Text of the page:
A global review which combined results from published studies of more than seven million fathers, including Australians and their children, has confirmed there is a significant link between a father’s depression and an increased risk of mental health issues in their children.
The Curtin University-led review looked at 16 international studies undertaken between 2002 and 2021, and found children faced a 42 per cent higher risk of depression if their father was depressed.
Lead author Dr Berihun Dachew, a post-doctoral research fellow in epidemiology from the Curtin School of Population Health, says there was a need to adopt a family-focused approach that addresses both maternal and paternal mental health issues to mitigate negative effects on children’s wellbeing.
“This review highlights the need for a more comprehensive approach that acknowledges the influence of the paternal parents’ mental health on the overall mental wellbeing of the family,” Dr Dachew said.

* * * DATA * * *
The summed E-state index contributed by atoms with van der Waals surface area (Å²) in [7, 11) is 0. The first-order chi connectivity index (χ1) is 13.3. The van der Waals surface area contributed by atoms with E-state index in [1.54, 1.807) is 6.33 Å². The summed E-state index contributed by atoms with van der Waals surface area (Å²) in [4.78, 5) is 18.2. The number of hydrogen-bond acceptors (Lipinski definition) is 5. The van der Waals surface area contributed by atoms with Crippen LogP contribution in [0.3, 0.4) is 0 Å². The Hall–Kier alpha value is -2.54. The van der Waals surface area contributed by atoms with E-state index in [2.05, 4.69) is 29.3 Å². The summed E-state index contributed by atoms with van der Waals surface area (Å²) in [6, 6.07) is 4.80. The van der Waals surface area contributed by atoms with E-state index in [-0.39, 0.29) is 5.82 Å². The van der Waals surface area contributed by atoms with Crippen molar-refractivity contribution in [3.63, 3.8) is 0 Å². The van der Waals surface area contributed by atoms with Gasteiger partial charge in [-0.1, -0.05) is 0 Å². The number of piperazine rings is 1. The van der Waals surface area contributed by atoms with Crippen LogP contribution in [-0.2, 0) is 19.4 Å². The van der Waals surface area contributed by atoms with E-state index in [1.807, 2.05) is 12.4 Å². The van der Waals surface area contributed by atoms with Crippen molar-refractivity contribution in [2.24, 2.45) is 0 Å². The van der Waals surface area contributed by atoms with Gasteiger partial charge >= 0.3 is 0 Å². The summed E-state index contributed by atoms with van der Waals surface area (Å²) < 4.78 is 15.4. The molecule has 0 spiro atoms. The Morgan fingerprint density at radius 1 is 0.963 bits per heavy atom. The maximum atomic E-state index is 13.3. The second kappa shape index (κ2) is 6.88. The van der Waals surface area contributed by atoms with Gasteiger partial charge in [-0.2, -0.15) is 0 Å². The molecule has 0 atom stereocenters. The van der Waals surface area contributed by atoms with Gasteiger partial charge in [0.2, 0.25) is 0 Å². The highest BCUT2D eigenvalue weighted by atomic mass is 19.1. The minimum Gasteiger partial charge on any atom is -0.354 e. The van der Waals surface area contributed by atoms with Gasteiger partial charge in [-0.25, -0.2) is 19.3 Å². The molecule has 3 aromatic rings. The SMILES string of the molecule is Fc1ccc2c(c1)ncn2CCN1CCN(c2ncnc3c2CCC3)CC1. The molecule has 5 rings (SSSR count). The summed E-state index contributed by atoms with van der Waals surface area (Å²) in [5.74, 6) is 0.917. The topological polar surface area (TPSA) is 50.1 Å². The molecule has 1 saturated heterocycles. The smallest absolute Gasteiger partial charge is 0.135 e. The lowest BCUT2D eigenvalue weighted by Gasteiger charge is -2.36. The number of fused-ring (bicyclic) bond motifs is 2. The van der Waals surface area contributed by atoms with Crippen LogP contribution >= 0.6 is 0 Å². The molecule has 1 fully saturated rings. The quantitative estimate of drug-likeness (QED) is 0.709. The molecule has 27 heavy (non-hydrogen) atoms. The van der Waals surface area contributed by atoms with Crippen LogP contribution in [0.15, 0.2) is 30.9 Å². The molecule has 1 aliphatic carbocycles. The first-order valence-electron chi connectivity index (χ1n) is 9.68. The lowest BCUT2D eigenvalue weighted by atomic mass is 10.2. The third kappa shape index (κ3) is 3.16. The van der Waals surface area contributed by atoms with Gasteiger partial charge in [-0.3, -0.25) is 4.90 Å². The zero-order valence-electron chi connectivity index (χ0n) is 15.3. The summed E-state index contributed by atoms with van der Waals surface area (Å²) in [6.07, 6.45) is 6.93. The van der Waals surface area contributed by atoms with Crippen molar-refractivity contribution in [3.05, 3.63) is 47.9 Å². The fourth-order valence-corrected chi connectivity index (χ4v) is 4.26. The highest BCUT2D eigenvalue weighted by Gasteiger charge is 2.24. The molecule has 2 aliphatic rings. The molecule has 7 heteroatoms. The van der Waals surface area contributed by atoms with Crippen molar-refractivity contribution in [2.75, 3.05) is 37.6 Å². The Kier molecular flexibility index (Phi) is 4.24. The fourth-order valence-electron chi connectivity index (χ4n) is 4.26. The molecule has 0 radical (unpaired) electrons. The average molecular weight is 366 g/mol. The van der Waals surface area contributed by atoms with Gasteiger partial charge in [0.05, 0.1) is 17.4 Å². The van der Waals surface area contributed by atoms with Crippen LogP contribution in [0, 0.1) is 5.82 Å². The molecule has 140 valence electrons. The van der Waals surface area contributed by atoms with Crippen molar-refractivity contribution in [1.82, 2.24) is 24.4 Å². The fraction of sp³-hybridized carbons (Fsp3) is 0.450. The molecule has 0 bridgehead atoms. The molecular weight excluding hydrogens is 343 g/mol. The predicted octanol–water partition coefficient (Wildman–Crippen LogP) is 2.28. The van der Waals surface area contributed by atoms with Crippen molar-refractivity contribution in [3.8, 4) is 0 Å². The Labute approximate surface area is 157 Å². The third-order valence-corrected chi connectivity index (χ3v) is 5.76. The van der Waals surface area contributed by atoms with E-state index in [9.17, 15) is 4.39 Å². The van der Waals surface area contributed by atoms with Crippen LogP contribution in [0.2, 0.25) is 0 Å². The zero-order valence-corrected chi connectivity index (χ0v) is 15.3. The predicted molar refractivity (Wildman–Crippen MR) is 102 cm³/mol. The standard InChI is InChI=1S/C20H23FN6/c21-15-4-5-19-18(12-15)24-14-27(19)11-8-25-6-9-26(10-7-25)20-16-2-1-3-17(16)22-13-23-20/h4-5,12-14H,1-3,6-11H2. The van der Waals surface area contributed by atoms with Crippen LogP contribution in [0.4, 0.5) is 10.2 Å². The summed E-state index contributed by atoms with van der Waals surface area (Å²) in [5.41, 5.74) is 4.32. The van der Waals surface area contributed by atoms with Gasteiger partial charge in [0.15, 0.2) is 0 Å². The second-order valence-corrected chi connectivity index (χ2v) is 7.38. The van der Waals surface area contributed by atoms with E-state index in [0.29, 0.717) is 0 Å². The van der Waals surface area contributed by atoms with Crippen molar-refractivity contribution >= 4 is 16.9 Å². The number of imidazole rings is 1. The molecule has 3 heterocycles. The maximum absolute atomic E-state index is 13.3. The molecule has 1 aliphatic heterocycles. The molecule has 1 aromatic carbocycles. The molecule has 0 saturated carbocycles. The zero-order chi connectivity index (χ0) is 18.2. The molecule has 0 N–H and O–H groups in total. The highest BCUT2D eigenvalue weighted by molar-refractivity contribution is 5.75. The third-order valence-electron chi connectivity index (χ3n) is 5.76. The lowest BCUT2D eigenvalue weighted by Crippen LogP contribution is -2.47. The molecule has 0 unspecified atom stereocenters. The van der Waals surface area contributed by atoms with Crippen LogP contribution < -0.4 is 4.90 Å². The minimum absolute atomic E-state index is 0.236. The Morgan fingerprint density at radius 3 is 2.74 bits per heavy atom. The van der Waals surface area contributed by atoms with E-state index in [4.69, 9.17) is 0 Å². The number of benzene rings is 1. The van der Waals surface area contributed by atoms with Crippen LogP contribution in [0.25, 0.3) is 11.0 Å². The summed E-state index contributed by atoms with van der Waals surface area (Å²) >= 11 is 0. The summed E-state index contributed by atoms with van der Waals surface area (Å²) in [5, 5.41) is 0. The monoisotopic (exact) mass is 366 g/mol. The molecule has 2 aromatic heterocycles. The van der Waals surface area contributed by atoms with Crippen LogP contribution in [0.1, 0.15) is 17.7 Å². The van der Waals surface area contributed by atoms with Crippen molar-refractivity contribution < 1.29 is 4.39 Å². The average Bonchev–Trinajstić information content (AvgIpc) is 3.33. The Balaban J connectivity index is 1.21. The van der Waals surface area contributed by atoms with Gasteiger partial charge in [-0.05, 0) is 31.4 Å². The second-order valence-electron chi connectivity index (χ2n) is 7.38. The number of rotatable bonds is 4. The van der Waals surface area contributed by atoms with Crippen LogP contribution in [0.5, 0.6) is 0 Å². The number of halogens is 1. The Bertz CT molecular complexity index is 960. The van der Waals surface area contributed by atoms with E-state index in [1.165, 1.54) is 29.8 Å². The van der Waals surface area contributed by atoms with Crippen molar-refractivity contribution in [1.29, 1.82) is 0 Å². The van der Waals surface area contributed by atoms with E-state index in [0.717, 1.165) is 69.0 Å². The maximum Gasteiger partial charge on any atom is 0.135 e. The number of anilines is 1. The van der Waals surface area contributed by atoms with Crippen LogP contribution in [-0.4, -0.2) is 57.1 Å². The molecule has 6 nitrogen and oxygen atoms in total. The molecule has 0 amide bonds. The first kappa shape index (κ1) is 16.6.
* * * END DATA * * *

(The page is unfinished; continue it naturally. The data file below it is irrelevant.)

“We found when fathers had more severe depression requiring clinical assistance, the risk of their children developing depression was even stronger, as opposed to dads with milder symptoms of feeling down.
“The role of more severe paternal depression in association with child depression, may suggest that genetic predispositions play a role in explaining the links we observed. However, more studies are needed to confirm this interpretation.
“While there is an increasing awareness of the role paternal depression can have in child development and later psychosocial outcomes, current interventions for preventing adolescent depression do not always involve male partners.
Senior author and head of the Curtin School of Population Health, Professor Rosa Alati, said the findings emphasised the importance of early intervention and support for fathers experiencing depression.
“Considering the prevalence of male depression and the increasing involvement of fathers in childcare, it is crucial to incorporate paternal mental wellbeing when addressing the wellbeing of offspring,” Professor Alati said.
“By recognising the impact of paternal depression on children, policymakers, healthcare professionals and support services should work towards implementing strategies that promote mental wellness in fathers and provide resources to mitigate the risk of depression in their children.”
Published in the journal JAMA Network Open, the study, titled ‘Paternal Depression and Risk of Depression among Offspring: A Systematic Review and Meta-Analysis’, is available online here.